BAUER/KOWALD/SOMMER

Between Heaven And Earth
Intakt CD 079

Strangely prophetic in its title, BETWEEN HEAVEN AND EARTH, is the second and final CD of this particular trio, recorded about 10 months before the sudden death of bassist Peter Kowald at 58.

It was only one of the many projects involving the peripatetic bassist, who over the years had expanded his reach from being a German Free Jazz player to someone as comfortable playing with Asian traditional instrumentalists as American downtowners. But in the mixed-up mosaic of Continental politics, this German trio was unique on its own.

That’s because its other two members — trombonist Conrad Bauer and percussionist Günter Sommer — were East German improvisers. Long before the Berlin Wall came down, Kowald made it a point not only to play with his countrymen in the German Democratic Republic (GDR), but he arranged through quasi-official channels to regularly “import” the drummer to be part of his band on European and Japanese dates.

Altruism was coupled with actuality, for in the trombonist and drummer he had two of the best musicians extant in the GDR — and elsewhere. Both members of the experimental ZentralQuartet, Bauer who here combines a sly gutbucket tone with more sophisticated stylings, had also been a members of the London Jazz Composers Orchestra. Sommer has the sense of humor and sometimes-offbeat instrumental palate that resembles the work of Han Bennink. His main Western contact has been Swiss pianist Irène Schweizer.

Well-recorded in a Zürich, this bittersweet reunion after a decade’s separation is almost appropriately restrained. But the muted outlook has more to do with the percussionist’s harnessed playing than any portend of what would happen months hence. Plus each man contributes mightily to the proceedings.

With a pronounced lip and tongue vibrato Bauer can create in both post-modern and pre-modern styles. For the former, sometimes dipping into bass trombone territory he showcases droning pedal point, or snarls notes from his throat in such a way that a combination of that and slide positions mirror the elasticity of a saxophone. Other times he goes higher into hunter’s horn territory.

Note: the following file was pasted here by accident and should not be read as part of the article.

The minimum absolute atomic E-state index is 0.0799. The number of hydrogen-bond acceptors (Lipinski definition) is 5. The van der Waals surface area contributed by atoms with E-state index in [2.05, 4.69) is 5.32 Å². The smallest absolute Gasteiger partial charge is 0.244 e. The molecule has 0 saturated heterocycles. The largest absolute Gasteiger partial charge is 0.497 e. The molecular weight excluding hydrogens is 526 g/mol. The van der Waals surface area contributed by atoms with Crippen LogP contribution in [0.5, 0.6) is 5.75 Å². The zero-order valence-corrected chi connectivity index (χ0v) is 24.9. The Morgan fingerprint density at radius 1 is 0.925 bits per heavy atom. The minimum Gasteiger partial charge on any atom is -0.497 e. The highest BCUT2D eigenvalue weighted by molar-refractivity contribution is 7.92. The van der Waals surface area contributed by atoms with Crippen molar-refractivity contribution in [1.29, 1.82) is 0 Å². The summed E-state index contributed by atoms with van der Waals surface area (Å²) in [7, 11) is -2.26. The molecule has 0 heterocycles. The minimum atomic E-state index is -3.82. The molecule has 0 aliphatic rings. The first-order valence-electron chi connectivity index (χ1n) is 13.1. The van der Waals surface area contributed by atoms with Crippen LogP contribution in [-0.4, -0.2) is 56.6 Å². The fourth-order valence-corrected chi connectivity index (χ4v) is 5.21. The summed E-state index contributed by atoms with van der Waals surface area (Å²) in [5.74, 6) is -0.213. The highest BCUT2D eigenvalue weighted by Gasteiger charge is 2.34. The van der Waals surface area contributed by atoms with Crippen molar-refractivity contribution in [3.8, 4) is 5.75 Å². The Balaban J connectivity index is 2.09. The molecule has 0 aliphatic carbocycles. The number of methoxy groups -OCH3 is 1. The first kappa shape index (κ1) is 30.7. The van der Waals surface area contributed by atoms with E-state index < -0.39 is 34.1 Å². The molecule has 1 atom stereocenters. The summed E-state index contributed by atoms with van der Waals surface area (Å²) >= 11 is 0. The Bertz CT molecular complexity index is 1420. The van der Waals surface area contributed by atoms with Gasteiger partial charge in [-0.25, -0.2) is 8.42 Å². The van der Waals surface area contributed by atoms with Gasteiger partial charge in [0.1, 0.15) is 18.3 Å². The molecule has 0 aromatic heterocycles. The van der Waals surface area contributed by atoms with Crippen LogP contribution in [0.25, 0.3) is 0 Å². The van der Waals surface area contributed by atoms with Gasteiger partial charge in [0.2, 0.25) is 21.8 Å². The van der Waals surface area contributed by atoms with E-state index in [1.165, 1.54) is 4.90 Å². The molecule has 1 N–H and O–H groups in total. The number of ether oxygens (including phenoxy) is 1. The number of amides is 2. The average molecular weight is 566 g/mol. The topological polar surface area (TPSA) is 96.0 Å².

As for the latter, when a tune like “Playing” arrives, he intensified his raucous tone by screwing a bucket or cup mute into his bell and pushing out a Jack Teagarden- style burr. Kowald and Sommer still act like a standard, modern jazz rhythm section so he follows this with the coloration of sharp slide notes. Imagine a J.J. Johnson with shorter arms.

Besides producing a waking tone, the bassist can create a drone all by himself. That is when he isn’t sliding out some measured tones with his bow or trilling with his fingers on the strings. On “Waiting For” among the bell ringing from Sommer’s kit, you can hear the bass rumble turn to screeching, daxophone-like tones, then sawing away in higher registers. “And Playing Again” even finds him dipping into semi-classical polish for a time, while the four square rhythm he adds to “Travelling Again” makes it sound as if he’s using an electric bass.

The percussionist rocks with the best of them on that tune and shows off his jazz-appropriate press roll and sizzle cymbal work elsewhere. But he definitely doesn’t confine himself to the standard kit. Or if he does, he makes it sound differently. Right at the beginning, he introduces “Being Born” with an extended Jew’s harp twang. On “Suffering” he appears to be using a xylophone to counter Bauer’s gutbucket blats and Kowald’s speedy plinks, and on “Travelling” uses his tom toms to produce a Native American Indian-style beat at the end.

One shouldn’t sell his quirkiness short however. Interspersed among cowbell smacks, ride cymbals hits and bass pedal drum accents are a few vocalized screams and what sound suspiciously like garbage can lids being stroked. All this is going on as he keeps changing tempo. And what about the sound that interrupts Bauer’s quasi-romantic trombone and Kowald’s swirling pizz on “Looking Out”? Surely the drummer is manipulating a tambora, not finessing a bolo bat.

All good things must come to and end, as did this trio. At least it left us a keepsake in the shape of this impressive CD.

— Ken Waxman

Track Listing: 1. Being born 2. Wondering 3. Waiting for 4. Fighting 5. Looking out 6. Travelling 7. Loving 8. Suffering 9. Playing 10. And playing again 11. Travelling again

Personnel: Conrad Bauer (trombone); Peter Kowald (bass); Günter Sommer (drums)